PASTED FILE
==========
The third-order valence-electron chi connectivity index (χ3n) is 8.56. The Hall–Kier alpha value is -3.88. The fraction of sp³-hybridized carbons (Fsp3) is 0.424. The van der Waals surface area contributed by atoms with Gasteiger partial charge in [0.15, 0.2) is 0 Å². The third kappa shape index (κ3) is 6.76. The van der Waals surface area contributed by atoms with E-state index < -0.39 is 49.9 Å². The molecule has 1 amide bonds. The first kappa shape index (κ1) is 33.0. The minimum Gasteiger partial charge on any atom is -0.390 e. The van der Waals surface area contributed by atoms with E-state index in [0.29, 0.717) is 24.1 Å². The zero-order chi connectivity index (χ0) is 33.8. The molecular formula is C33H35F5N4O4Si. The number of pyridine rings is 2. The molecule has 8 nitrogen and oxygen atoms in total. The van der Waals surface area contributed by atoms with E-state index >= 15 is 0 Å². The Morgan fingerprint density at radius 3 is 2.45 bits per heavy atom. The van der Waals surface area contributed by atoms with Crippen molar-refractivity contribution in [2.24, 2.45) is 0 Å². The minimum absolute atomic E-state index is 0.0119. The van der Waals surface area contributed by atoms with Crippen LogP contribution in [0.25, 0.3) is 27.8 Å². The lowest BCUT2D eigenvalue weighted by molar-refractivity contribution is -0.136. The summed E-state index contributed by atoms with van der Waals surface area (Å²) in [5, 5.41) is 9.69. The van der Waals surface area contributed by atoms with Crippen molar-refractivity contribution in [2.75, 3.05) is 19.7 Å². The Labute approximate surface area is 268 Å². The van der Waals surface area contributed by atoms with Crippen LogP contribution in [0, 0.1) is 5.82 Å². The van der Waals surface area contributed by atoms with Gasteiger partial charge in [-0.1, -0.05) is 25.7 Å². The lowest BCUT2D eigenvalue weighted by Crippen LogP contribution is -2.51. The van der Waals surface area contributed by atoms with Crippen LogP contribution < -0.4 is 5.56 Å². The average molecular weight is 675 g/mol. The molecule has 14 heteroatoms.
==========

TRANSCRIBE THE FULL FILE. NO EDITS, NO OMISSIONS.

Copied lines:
The third-order valence-electron chi connectivity index (χ3n) is 8.56. The Hall–Kier alpha value is -3.88. The fraction of sp³-hybridized carbons (Fsp3) is 0.424. The van der Waals surface area contributed by atoms with Gasteiger partial charge in [0.15, 0.2) is 0 Å². The third kappa shape index (κ3) is 6.76. The van der Waals surface area contributed by atoms with E-state index < -0.39 is 49.9 Å². The molecule has 1 amide bonds. The first kappa shape index (κ1) is 33.0. The minimum Gasteiger partial charge on any atom is -0.390 e. The van der Waals surface area contributed by atoms with E-state index in [0.29, 0.717) is 24.1 Å². The zero-order chi connectivity index (χ0) is 33.8. The molecular formula is C33H35F5N4O4Si. The number of pyridine rings is 2. The molecule has 8 nitrogen and oxygen atoms in total. The van der Waals surface area contributed by atoms with E-state index >= 15 is 0 Å². The Morgan fingerprint density at radius 3 is 2.45 bits per heavy atom. The van der Waals surface area contributed by atoms with Crippen molar-refractivity contribution in [2.24, 2.45) is 0 Å². The minimum absolute atomic E-state index is 0.0119. The van der Waals surface area contributed by atoms with Crippen LogP contribution in [0.25, 0.3) is 27.8 Å². The lowest BCUT2D eigenvalue weighted by molar-refractivity contribution is -0.136. The summed E-state index contributed by atoms with van der Waals surface area (Å²) in [5, 5.41) is 9.69. The van der Waals surface area contributed by atoms with Crippen molar-refractivity contribution in [2.75, 3.05) is 19.7 Å². The Labute approximate surface area is 268 Å². The van der Waals surface area contributed by atoms with Crippen LogP contribution in [0, 0.1) is 5.82 Å². The van der Waals surface area contributed by atoms with Gasteiger partial charge in [-0.1, -0.05) is 25.7 Å². The lowest BCUT2D eigenvalue weighted by Crippen LogP contribution is -2.51. The van der Waals surface area contributed by atoms with Crippen LogP contribution < -0.4 is 5.56 Å². The average molecular weight is 675 g/mol. The molecule has 14 heteroatoms.